My Husband, Permanent Resident

Wednesday the 7th of October has come and gone. As you may remember, that was Andrés’ big fat visa interview day for his “green card”, and as you may know, he was big fat APPROVED!

Our celebratory photo

Our celebratory photo

I had taken the day off, because as I had put together most of his application and gone through the process, I needed to see this thing to fruition. He had had a medical exam in September, and we had to pick up the results and bring it to his interview. So, we got that about 11am and moseyed on over to the embassy. We had an obligatory stop at Starbucks, and moseyed a bit too long there and realized we didn’t really have time for lunch before his 2pm interview.

I’m Amy, so I needed at least a snack to tide myself over, and after that we arrived at the embassy at 1:45. There were 4 people in front of us. At 1:50 the guards started calling us in one by one. The interview itself took all of 10 minutes, but waiting for the four couples in front of us to finish before our interview took an hour.

I had made Andrés drag along the 12-inch thick binder I had put together while submitting his applications months ago, with two originals and two photocopies of every possible document you could ever think of — birth certificates, police records, passport photocopies, and I kid you not, 5 different Victoria’s Secret flyers that were sent to me at my “real” address in the USA…to show them that I “still technically live in the USA even though I’ve actually been in Chile permanently for three years but whatever”. Our entire lives x2 (if you include photocopies) were in that binder. And the first thing the Vice Consul says to us when he sees us, “I actually feel really bad that you brought that big binder along with you because I really will not have to see anything in there.” I was so tempted to ask him if he was 100% positive he didn’t want to at least admire it for 10 seconds because my blood, sweat and tears were put into putting that damn thing together. I did say, well, we weren’t sure if you needed to see originals or more evidence, and he replied, “This is Chile! We’re not in the Philippines or Haiti or some high-fraud country.” Okedoke, got it. It sort of reminded me of when I was so worked up about making sure Joaquin’s US passport photo was going to be acceptable for the Embassy.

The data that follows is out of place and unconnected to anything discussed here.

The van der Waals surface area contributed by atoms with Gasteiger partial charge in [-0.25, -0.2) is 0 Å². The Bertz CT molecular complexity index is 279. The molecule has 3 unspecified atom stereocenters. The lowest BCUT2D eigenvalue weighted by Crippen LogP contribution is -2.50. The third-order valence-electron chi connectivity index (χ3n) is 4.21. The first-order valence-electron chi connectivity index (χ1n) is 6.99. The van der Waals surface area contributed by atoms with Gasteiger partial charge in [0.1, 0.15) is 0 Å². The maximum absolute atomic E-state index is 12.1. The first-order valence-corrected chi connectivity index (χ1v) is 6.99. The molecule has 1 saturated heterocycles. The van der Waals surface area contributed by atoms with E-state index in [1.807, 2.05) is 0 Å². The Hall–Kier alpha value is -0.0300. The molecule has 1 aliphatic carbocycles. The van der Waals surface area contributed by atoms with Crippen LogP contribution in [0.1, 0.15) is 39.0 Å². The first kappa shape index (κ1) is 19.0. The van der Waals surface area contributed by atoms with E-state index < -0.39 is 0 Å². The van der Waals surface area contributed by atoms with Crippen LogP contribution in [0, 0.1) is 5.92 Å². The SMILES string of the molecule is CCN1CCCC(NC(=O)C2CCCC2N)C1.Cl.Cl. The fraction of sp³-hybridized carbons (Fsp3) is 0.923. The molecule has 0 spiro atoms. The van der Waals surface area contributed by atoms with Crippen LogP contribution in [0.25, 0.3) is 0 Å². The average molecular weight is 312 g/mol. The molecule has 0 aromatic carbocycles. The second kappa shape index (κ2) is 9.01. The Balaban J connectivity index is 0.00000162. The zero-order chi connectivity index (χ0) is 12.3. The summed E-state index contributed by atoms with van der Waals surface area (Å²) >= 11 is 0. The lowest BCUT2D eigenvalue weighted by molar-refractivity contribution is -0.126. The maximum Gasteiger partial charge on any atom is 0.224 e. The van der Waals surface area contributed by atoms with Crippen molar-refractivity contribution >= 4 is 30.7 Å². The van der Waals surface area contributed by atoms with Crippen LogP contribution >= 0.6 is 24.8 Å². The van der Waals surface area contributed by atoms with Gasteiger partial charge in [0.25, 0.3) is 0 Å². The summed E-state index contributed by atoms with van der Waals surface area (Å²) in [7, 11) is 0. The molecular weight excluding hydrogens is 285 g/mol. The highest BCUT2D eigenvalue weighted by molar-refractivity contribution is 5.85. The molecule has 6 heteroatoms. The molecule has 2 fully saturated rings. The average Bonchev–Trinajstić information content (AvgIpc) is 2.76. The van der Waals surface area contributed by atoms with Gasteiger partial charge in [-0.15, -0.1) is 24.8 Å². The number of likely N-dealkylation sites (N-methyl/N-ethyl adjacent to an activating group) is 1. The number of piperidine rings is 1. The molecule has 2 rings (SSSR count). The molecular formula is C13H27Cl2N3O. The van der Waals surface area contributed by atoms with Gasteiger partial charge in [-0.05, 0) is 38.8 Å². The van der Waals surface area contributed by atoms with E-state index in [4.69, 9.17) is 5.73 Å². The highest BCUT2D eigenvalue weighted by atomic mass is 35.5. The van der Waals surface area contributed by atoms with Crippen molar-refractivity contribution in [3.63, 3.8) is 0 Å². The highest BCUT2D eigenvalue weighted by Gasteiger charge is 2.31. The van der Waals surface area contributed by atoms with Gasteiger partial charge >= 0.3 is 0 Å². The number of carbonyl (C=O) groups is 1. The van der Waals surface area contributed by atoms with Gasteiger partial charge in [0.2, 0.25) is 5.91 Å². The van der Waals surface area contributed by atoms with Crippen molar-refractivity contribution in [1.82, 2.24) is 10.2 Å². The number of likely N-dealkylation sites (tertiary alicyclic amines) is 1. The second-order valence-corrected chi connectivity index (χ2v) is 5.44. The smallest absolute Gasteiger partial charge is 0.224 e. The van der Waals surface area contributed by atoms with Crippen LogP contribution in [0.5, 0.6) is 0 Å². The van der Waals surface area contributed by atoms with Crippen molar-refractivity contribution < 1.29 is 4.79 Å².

He asked us how we met, where we plan to live when we move to the USA and confirmed that we have a daughter (guess Joaquin seems like a girls name?) He looked up at us and said “congratulations, have a great new adventure”. We asked him simultaneously, “that’s it?” And he said, “you’re close in age (10 years is close in age for an immigrant visa I guess), you have a child together and you’ve known each other for several years…there are no red flags here”.

Well, shoot. After that whole long process, that’s what we hear. Now I think that the USA should definitely implement a fast-track immigration process for low fraud countries, because it’s obvious we qualify, but THIS was our timeline** to prove it:

March 17: I-130 packet & $420 application fee mailed to USCIS via DHL

March 19: USCIC received I-130 packet

April 15: I-797 Notice of Action acceptance of I-130 and shipment of packet to NVC

April 29: NVC received I-130 packet from USCIS

May 7: NVC Case # assigned

June 1: DS-261 form completed online

June 4: Affidavit of Support Invoice Paid ($120)

June 11: Andrés is registered as his own agent via DS-261

July 6: Immigration Visa fee available for payment online

July 20: Immigration Visa fee paid ($325)

July 27: DS-260 Immigration Application submitted online

July 28: Affidavit of Support and Immigration Visa evidence packages mailed to the NVC via DHL